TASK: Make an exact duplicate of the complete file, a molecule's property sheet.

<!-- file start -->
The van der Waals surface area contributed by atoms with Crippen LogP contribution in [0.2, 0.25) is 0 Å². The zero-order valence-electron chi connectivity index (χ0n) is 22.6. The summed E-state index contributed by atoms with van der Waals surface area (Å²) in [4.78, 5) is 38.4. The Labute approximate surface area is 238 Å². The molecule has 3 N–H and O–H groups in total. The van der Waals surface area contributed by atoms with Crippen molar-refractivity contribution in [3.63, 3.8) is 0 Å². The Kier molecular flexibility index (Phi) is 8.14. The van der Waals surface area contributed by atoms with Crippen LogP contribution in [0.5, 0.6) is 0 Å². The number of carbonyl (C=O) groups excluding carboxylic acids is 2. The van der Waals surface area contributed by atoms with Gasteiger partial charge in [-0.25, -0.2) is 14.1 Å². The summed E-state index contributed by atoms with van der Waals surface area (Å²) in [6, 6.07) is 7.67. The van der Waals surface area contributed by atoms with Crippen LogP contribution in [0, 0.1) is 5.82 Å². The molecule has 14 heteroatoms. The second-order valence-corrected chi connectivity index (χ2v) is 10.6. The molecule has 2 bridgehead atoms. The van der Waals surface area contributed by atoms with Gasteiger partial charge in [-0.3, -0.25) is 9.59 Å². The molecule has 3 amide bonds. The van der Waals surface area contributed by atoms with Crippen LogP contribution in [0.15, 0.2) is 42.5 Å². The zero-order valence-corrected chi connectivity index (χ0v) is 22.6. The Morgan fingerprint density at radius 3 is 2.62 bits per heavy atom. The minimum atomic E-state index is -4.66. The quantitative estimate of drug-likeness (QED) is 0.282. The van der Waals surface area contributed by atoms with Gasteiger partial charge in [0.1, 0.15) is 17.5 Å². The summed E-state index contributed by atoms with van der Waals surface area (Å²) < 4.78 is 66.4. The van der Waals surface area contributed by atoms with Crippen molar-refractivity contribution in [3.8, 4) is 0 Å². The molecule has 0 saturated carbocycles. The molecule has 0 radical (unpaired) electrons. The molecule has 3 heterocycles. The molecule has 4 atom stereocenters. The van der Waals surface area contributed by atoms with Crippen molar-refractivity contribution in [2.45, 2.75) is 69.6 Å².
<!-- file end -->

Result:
The van der Waals surface area contributed by atoms with Crippen LogP contribution in [0.2, 0.25) is 0 Å². The zero-order valence-electron chi connectivity index (χ0n) is 22.6. The summed E-state index contributed by atoms with van der Waals surface area (Å²) in [4.78, 5) is 38.4. The Labute approximate surface area is 238 Å². The molecule has 3 N–H and O–H groups in total. The van der Waals surface area contributed by atoms with Crippen molar-refractivity contribution in [3.63, 3.8) is 0 Å². The Kier molecular flexibility index (Phi) is 8.14. The van der Waals surface area contributed by atoms with Crippen LogP contribution in [0.5, 0.6) is 0 Å². The number of carbonyl (C=O) groups excluding carboxylic acids is 2. The van der Waals surface area contributed by atoms with Gasteiger partial charge in [-0.25, -0.2) is 14.1 Å². The summed E-state index contributed by atoms with van der Waals surface area (Å²) in [6, 6.07) is 7.67. The van der Waals surface area contributed by atoms with Crippen LogP contribution in [0, 0.1) is 5.82 Å². The molecule has 14 heteroatoms. The second-order valence-corrected chi connectivity index (χ2v) is 10.6. The molecule has 2 bridgehead atoms. The van der Waals surface area contributed by atoms with Gasteiger partial charge in [-0.3, -0.25) is 9.59 Å². The molecule has 3 amide bonds. The van der Waals surface area contributed by atoms with Crippen LogP contribution in [0.15, 0.2) is 42.5 Å². The zero-order valence-corrected chi connectivity index (χ0v) is 22.6. The Morgan fingerprint density at radius 3 is 2.62 bits per heavy atom. The minimum atomic E-state index is -4.66. The quantitative estimate of drug-likeness (QED) is 0.282. The van der Waals surface area contributed by atoms with Gasteiger partial charge in [0.1, 0.15) is 17.5 Å². The summed E-state index contributed by atoms with van der Waals surface area (Å²) < 4.78 is 66.4. The van der Waals surface area contributed by atoms with Crippen molar-refractivity contribution in [3.8, 4) is 0 Å². The molecule has 0 saturated carbocycles. The molecule has 0 radical (unpaired) electrons. The molecule has 3 heterocycles. The molecule has 4 atom stereocenters. The van der Waals surface area contributed by atoms with Crippen molar-refractivity contribution in [2.45, 2.75) is 69.6 Å².